All about making whisky
Marked by floral and fruity notes, Emidio Pepe Trebbiano d'Abruzzo 2010 is highly complex, biodynamic, dry, white wine. Discreet to begin with, it opens up after an hour in a decanter, unveiling more pronounced notes of exotic fruit. Constantly evolving, it is long on the palate and beautifully complex. A wine that can be drunk straight away or after a few years in the cellar.
Production: 35,000 bottles Type of soil: clay Vine training: cordon Average age of vines: 30 years Vine density: 3,300 per hectare Average yield per hectare: 80/90 quintals (100 kg) Harvesting: hand-picked Vinification: destemmed by hand into small wooden vats. Fermentation with natural yeasts in 22 to 30 hectolitre glass-lined concrete vats, with no added yeast or sulphur, and no pumping-over. Bottled unfiltered and left to rest for 18 months. Sulphur content: 50 mg/l
Sourcing actor, importer and exclusive distributor of a portfolio of international brands, La Maison du Whisky is, since 60 years a reference for whisky and spirit lovers. Thanks to our close relationships with producers and independent bottlers, we have access to limited editions and unique products we bring to market exclusively. Curious and creative, we are driven by our passion for products and our desire to constantly bring our clients the latest expressions through our own shops, our website whisky.fr and selected wine retail shops in France.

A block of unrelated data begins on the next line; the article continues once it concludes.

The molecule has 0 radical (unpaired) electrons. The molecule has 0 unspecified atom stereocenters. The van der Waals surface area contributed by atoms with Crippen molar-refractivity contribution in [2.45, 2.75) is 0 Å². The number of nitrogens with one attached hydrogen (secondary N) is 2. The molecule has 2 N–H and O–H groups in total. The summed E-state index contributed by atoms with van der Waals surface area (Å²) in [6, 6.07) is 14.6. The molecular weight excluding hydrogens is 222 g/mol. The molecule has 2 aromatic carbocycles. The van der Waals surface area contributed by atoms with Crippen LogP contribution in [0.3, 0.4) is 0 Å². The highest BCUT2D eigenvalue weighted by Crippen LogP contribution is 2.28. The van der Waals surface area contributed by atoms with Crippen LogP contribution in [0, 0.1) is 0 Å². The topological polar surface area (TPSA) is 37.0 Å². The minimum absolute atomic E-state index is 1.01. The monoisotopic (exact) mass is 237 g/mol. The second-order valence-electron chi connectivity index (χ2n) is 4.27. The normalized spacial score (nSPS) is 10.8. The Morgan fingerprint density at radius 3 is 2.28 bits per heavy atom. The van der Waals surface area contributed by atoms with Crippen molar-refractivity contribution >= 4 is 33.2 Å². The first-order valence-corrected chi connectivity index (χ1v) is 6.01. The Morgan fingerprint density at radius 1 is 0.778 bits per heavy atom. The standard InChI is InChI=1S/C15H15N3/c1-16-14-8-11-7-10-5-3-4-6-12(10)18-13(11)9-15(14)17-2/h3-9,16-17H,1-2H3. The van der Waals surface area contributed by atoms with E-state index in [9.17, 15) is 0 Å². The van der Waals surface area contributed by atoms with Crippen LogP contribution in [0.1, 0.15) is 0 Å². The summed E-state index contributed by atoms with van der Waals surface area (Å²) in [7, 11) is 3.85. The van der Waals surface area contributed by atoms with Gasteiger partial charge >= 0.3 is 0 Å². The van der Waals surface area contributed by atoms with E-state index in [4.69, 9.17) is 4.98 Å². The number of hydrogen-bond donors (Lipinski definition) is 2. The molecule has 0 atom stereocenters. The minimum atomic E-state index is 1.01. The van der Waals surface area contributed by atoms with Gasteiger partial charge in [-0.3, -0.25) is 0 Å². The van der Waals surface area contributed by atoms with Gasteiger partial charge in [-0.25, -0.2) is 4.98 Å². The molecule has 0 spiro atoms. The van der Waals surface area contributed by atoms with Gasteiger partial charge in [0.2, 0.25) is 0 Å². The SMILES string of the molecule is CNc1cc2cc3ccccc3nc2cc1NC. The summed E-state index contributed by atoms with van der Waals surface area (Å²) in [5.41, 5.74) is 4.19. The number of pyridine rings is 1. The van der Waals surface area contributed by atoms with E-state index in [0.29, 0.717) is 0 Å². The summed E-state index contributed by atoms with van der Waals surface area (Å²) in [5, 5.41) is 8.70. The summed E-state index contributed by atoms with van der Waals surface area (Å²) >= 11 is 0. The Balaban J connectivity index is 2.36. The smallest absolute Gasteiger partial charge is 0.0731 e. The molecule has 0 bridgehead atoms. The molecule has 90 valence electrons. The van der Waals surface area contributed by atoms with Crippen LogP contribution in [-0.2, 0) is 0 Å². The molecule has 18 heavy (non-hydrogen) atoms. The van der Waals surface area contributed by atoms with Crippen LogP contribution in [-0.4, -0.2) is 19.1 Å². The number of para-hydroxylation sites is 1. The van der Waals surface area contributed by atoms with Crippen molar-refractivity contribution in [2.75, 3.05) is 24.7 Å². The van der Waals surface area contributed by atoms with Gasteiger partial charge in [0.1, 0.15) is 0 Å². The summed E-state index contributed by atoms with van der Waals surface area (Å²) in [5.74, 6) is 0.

Located in Torano, Emido Pepe’s small 8-hectare vineyard is farmed entirely biodynamically. The family tradition has been passed from father to son... and daughters, as Sofia and Daniela Pepe are now also involved in running the property. Picked by hand, the grapes are then crushed by foot. The juice is fermented by the naturally present yeasts, nothing is added, and there is no filtration. The wines are often aged for a long period in the bottle before being released on to the market.
Having developed in the boom years after the Second World War, conventional agriculture is based on notions of yield. Largely applied in the world of wine-growing, this approach began to be challenged in the early 1990s. Leading the revolt were a handful of grape growers and wine producers who denounced the over-use of pesticides, fungicides and yeasts that have been cultured in laboratories. This trend of moving towards natural methods, that the main wine producers are now also trying to develop, has resulted in the creation of many types of certification; among the strictest is Demeter; there are also various groups and associations in France and across the Alps such as Renaissance AOC and Triple A.
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